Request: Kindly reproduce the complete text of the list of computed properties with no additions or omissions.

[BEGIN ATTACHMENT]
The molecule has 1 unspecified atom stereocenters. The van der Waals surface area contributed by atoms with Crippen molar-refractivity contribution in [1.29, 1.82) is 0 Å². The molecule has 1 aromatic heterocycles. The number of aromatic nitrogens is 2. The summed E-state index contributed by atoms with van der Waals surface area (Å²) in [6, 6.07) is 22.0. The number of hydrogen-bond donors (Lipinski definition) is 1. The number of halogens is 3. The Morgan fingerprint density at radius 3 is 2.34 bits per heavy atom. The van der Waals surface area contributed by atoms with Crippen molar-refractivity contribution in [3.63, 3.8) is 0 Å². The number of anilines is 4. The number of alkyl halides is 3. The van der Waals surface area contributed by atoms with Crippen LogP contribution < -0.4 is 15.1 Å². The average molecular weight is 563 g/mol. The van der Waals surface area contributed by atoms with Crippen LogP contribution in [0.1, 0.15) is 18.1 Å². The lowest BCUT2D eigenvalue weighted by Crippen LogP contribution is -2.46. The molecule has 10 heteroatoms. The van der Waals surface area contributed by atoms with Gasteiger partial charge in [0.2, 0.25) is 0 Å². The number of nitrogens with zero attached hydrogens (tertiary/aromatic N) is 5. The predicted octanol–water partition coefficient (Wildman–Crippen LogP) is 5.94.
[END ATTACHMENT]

The molecule has 1 unspecified atom stereocenters. The van der Waals surface area contributed by atoms with Crippen molar-refractivity contribution in [1.29, 1.82) is 0 Å². The molecule has 1 aromatic heterocycles. The number of aromatic nitrogens is 2. The summed E-state index contributed by atoms with van der Waals surface area (Å²) in [6, 6.07) is 22.0. The number of hydrogen-bond donors (Lipinski definition) is 1. The number of halogens is 3. The Morgan fingerprint density at radius 3 is 2.34 bits per heavy atom. The van der Waals surface area contributed by atoms with Crippen molar-refractivity contribution in [3.63, 3.8) is 0 Å². The number of anilines is 4. The number of alkyl halides is 3. The van der Waals surface area contributed by atoms with Crippen LogP contribution < -0.4 is 15.1 Å². The average molecular weight is 563 g/mol. The van der Waals surface area contributed by atoms with Crippen LogP contribution in [0.1, 0.15) is 18.1 Å². The lowest BCUT2D eigenvalue weighted by Crippen LogP contribution is -2.46. The molecule has 10 heteroatoms. The van der Waals surface area contributed by atoms with Gasteiger partial charge in [0.2, 0.25) is 0 Å². The number of nitrogens with zero attached hydrogens (tertiary/aromatic N) is 5. The predicted octanol–water partition coefficient (Wildman–Crippen LogP) is 5.94.